Defendant also takes issue with the following findings of fact:
Was he a threat to Mr. Boyd at that point? Well, I guess in one sense he was. He had a weapon displayed. But to invoke the defense of self, the threat must have been an immediate one so that to a person observing, even if that were not the fact, that the use of deadly force would have appeared to have been immediately necessary in order to prevent force of like character, deadly force to be used against another. [Emphasis added.]
Defendant contends that these findings show that the trial court applied the wrong legal standard in judging self-defense, first, by failing to analyze the circumstances surrounding the shooting as they appeared to defendant. We find that the trial court's reference to "a person observing" was merely a passing reference to the reasonableness standard set forth in Doss, supra. Second, defendant claims that these findings demonstrate that the trial court improperly required that defendant's response to Hester's actions be "immediately necessary" to justify self-defense. We note that our Supreme Court has held it erroneous to confine self-defense to the apprehension of immediate danger to life. See Brownell v People, 38 Mich. 732, 738 (1878). However, in Pond v People, 8 Mich. 150, 173-174 (1860), a case relied upon by defendant, our Supreme Court applied an "imminent danger" test. As in Pond, the focus of the trial court's inquiry in the comments quoted above was not on the imminence or the immediacy of the danger Hester posed to Boyd, but rather the reasonableness of defendant's claimed belief that Hester posed a danger to Boyd. Examined in context, the trial court's comments do not demonstrate a misapplication of the law. People v Melvin Davis, 146 Mich. App. 537, 549-550; 381 N.W.2d 759 (1985).
In People v Lenkevich, 394 Mich. 117, 124; 229 N.W.2d 298 (1975), our Supreme Court held that the defendant had the right of self-defense where circumstances caused her "reasonably to believe that there was a present and impending necessity" to act in order to prevent the infliction of great bodily harm.
We next consider defendant's claims that the felony-firearm statute, MCL 750.227b; MSA 28.424(2), was not intended to apply to on-duty police officers, and is void for vagueness under both the federal and Michigan constitutions. With regard to the first of these claims, we note that the issue was decided in defendant's earlier appeal in this case. A question of law decided by an appellate court may not be decided differently in a subsequent appeal in the same case where the facts have not materially changed. Johnson v White, 430 Mich. 47; 420 N.W.2d 87 (1988); Muilenberg v The Upjohn Co, 169 Mich. App. 636, 640-641; 426 N.W.2d 767 (1988). Therefore, the doctrine of the law of the case prevents our review of the issue. With regard to the second of these claims, defendant cites People v Howell, 396 Mich. 16, 20; 238 N.W.2d 148 (1976), and challenges the felony-firearm statute on the first two "vagueness" grounds there enumerated: (1) the statute does not provide fair notice of the conduct proscribed; and (2) it confers on the trier of fact unstructured and unlimited discretion to determine whether an offense was committed. Specifically, defendant claims that he was denied notice because he could not learn that he had violated the felony-firearm statute until the prosecution assessed his defenses and the trier of fact judged them with regard to the underlying manslaughter charge. As a result, his ability to avoid violating the statute was curtailed. We disagree.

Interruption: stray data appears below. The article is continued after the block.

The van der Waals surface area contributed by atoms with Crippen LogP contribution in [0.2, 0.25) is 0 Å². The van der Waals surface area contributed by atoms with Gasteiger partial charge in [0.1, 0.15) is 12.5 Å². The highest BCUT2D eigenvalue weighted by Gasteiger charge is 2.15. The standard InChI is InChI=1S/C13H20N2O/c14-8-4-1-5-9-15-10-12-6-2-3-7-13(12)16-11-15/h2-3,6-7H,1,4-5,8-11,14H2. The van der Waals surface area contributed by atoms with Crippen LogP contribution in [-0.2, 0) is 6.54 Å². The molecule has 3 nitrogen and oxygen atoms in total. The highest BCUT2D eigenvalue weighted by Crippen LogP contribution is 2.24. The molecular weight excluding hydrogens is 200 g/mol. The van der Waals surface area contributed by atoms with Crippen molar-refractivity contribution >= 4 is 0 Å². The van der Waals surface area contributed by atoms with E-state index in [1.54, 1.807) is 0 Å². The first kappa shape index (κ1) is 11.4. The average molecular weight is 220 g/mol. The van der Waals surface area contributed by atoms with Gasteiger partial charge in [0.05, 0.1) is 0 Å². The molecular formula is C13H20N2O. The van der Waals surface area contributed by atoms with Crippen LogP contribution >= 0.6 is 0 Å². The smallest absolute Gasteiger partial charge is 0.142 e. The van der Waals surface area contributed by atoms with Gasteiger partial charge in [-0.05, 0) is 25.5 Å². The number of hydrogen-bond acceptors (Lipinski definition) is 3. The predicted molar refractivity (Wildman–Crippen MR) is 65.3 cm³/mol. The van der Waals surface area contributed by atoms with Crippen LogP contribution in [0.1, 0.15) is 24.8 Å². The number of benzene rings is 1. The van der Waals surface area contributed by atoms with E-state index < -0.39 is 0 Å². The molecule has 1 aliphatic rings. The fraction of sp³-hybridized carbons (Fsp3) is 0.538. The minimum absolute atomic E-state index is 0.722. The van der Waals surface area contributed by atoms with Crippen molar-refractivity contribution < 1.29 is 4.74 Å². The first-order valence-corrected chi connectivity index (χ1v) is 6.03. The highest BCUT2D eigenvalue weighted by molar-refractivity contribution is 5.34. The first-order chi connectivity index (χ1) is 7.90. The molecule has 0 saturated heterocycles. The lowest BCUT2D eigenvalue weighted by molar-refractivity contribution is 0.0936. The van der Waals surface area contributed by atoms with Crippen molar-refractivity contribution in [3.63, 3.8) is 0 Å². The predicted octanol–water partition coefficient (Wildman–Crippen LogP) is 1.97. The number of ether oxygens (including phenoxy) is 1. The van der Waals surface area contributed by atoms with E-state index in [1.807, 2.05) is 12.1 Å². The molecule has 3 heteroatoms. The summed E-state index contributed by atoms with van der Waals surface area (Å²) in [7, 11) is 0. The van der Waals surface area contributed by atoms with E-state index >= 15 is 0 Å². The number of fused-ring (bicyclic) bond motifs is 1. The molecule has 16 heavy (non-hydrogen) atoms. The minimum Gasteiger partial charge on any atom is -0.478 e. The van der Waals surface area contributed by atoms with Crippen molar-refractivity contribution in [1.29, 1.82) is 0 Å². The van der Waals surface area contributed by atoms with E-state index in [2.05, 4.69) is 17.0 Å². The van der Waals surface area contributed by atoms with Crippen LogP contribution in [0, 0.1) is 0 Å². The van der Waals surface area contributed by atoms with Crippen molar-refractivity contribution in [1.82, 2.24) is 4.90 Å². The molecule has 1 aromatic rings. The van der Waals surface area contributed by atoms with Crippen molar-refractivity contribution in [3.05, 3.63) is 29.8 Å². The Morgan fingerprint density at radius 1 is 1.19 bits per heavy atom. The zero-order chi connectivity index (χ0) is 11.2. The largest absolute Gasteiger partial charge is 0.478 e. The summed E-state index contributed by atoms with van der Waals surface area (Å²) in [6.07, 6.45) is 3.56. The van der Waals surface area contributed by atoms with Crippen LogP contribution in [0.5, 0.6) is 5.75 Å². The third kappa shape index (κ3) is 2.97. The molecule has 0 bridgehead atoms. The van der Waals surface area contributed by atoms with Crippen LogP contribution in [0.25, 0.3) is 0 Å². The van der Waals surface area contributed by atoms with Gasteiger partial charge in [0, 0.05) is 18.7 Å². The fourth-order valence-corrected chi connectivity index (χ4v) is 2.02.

US Const, Am XIV; Const 1963, art 1, § 17.
A vagueness challenge must be examined in light of the facts at hand. People v Cavaiani, 172 Mich. App. 706, 714; 432 N.W.2d 409 (1988). Here, defendant was in possession of a firearm at the time he committed the felony of manslaughter. Had he refrained from pointing his gun at Hester's head, defendant could have avoided violating the manslaughter statute. Once having done that act, however, and the trial judge having found that Hester's resulting death was neither justified nor excusable, the judge was required to consider whether defendant possessed a firearm during the commission of a felony. This requirement does not confer unlimited discretion. Under the facts of this case, the felony-firearm statute provides fair notice of proscribed conduct and does not confer unfettered and unlimited discretion on the trial judge to decide whether defendant committed an offense. See, e.g., People v Jackson, 94 Mich. App. 24, 26-27; 287 N.W.2d 357 (1979). In reality, the thrust of defendant's argument appears to be taking greater issue with the manslaughter statute than with the felony-firearm statute.
Defendant also contends that public policy requires reversal of defendant's convictions, and cites in support civil cases involving the definition and applicability of governmental immunity to the use of deadly force by police officers. We disagree. We know of no public policy consideration that would justify granting police officers immunity from criminal prosecution for their criminal acts. The fact that the Legislature has determined that there are such policy considerations to support the grant of immunity from civil liability to police officers for their actions under some circumstances is not persuasive. At such time as the Legislature deems it advisable, the Legislature will doubtless enact similar measures with regard to the criminal prosecution of police officers for actions arising in the course of their duties.